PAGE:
03 June 2024

Soft law, hardcore?

The Legal Enforcement of Codes of Conduct under the Digital Services Act

Soft law offers the possibility of agile and flexible regulation that can adapt to dynamic digital developments. However, due to its non-binding nature, soft law is not considered to be very effective. With the Digital Services Act (DSA), however, the EU is taking an – at least from a legal dogmatic perspective – unconventional approach by combining hard and soft law in a unique way. The DSA itself is a legally binding EU regulation, but it provides for soft law instruments and even contains provisions for their legal enforcement. Although such regulatory techniques are well known in EU law, they at least call into question the public perception of the DSA as the ‘constitution of the internet’. How far-reaching can such a constitution be that outsources essential issues to (executive-initiated, privately set) soft law?

One example is the EU Code of Practice against Disinformation (Disinformation Code). Although the DSA proclaims the “voluntary nature” of such codes, there are binding effects for providers of very large online platforms such as TikTok, X and Instagram. We consider this to be problematic as it means that private companies are not only taking regulatory action in areas relevant to the fundamental communication rights but are not themselves being regulated. There are also significant questions for democracy and the rule of law as soft law ‘hardens’.

Soft Law in the EU

Soft law is distinguished from hard law by its non-binding nature and unenforceability (see Hartlapp, 2019, p. 1). At the EU level, soft law includes, for example, recommendations and declarations by EU institutions, but also codes of conduct that are drawn up by means of co-regulation between the EU and private actors.

Indeed, EU institutions are increasingly using soft law in various areas (Cappellina et al, 2022, p. 754). Firstly, the attractiveness of soft law for the EU lies in the fact that it avoids the long delays and hurdles of the regular legislative process (Slominski/Trauner, 2001, p. 4 ff.). Furthermore, soft law is seen as promising and even necessary in the digital context, particularly in view of its adaptability and flexibility in the design of rules (Vgl. Hagemann/Skees/Thierer, 2018, S. 79). This is also in line with the OECD recommendation on “agile regulation”. Co-regulation seems to be particularly advantageous in this context, i.e. the legislator sets objectives for a legal act and delegates the definition and implementation of the objectives to non-state parties, e.g. economic actors. This approach seems particularly suitable for the governance of very large online platforms such as Instagram, TikTok and X, whose community standards are already highly normative under private law.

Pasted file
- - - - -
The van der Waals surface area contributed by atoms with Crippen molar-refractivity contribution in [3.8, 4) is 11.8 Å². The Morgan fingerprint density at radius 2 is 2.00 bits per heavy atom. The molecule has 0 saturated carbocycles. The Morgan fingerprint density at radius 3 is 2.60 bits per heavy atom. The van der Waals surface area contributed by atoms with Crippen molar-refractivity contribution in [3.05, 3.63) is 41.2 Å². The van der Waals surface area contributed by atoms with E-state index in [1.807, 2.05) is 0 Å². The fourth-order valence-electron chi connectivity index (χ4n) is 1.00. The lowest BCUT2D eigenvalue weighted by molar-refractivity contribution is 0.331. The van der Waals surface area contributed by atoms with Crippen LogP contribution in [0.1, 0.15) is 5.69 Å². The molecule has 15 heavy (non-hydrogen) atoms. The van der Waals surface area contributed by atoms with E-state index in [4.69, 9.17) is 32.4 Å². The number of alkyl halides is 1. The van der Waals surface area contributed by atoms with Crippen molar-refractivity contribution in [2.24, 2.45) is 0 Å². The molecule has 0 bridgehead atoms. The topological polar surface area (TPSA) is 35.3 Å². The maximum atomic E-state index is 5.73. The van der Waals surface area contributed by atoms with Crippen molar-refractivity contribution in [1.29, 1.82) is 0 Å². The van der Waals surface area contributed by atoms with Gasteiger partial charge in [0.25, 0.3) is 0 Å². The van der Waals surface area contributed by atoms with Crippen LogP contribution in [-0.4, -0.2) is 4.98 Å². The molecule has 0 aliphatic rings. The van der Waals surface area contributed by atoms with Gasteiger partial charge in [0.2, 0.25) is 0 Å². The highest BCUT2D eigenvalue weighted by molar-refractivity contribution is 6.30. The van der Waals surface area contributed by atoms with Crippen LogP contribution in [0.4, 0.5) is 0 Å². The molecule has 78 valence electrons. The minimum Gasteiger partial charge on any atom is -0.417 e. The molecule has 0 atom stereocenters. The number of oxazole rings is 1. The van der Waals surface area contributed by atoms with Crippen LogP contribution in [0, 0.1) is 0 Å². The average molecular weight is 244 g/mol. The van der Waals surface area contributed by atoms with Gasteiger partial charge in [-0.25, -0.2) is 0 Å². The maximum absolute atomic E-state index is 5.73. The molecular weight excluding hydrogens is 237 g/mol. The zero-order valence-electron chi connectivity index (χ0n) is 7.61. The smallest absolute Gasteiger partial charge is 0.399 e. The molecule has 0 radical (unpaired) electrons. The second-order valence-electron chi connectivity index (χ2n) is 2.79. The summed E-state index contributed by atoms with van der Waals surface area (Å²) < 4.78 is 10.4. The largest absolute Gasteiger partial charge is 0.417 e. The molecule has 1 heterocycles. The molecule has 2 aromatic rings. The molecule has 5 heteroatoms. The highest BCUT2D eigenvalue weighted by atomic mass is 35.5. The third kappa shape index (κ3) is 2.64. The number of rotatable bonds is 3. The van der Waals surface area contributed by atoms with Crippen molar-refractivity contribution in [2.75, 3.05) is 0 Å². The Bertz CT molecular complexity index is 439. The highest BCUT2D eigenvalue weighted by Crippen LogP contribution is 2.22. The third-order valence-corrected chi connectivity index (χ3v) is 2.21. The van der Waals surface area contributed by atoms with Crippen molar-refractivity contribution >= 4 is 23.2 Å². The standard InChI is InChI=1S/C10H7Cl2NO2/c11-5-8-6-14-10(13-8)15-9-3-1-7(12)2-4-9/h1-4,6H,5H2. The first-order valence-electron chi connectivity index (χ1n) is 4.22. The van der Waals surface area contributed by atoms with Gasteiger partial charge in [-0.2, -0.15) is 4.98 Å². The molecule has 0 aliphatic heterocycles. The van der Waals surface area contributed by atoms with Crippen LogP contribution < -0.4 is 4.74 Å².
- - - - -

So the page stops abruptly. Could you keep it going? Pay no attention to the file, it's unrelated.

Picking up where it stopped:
The “hardening” of Soft Law

However, a key problem with soft law is its effectiveness. In principle, soft law only leads to a self-binding obligation on the part of the committing actors and is not legally enforceable. However, soft law can have at least indirect legal effects and de facto consequences (Cappellina et al, 2022, p. 744). Through the influence of binding legal acts, it is even possible, in the figurative sense, for soft law to “harden”, i.e. to become more binding. In particular, prescriptive formulations, implementation deadlines, reporting obligations and “comply or explain” mechanisms contained in binding legal acts can lead to hardening (Andone/Coman-Kund, 2022, p. 34). Although such hardening of soft law can contribute to the effectiveness of these rules, it is legally problematic. Co-regulation in particular poses particular problems.

Firstly, democratic legitimacy is called into question if democratic institutions are not involved at all or not involved enough in soft law acts with a de facto binding effect. It is critical, for example, when the interests of non-state actors are incorporated into co-regulation and become binding for third parties and/or have an indirect external impact on a large circle of uninvolved parties.

Secondly, it is difficult to ensure that the interests of stakeholders can be considered equally (Hartlapp, 2019, p. 1; Keller, 2008, p. 269). In the case of co-regulation, non-state actors have the opportunity to contribute to their interests. However, the actual opportunities for participation can vary considerably depending on financial and human resources, the timing of participation, and other factors. There is also a fundamental dilemma: if a binding law makes a static reference to an existing co-regulation, the parties that are subsequently bound by it have fewer opportunities to participate than those who originally drafted it. If, on the other hand, a dynamic reference is made, the democratic legitimacy of the norm may be diminished, since the text may subsequently be amended, “by-passing” the legislator.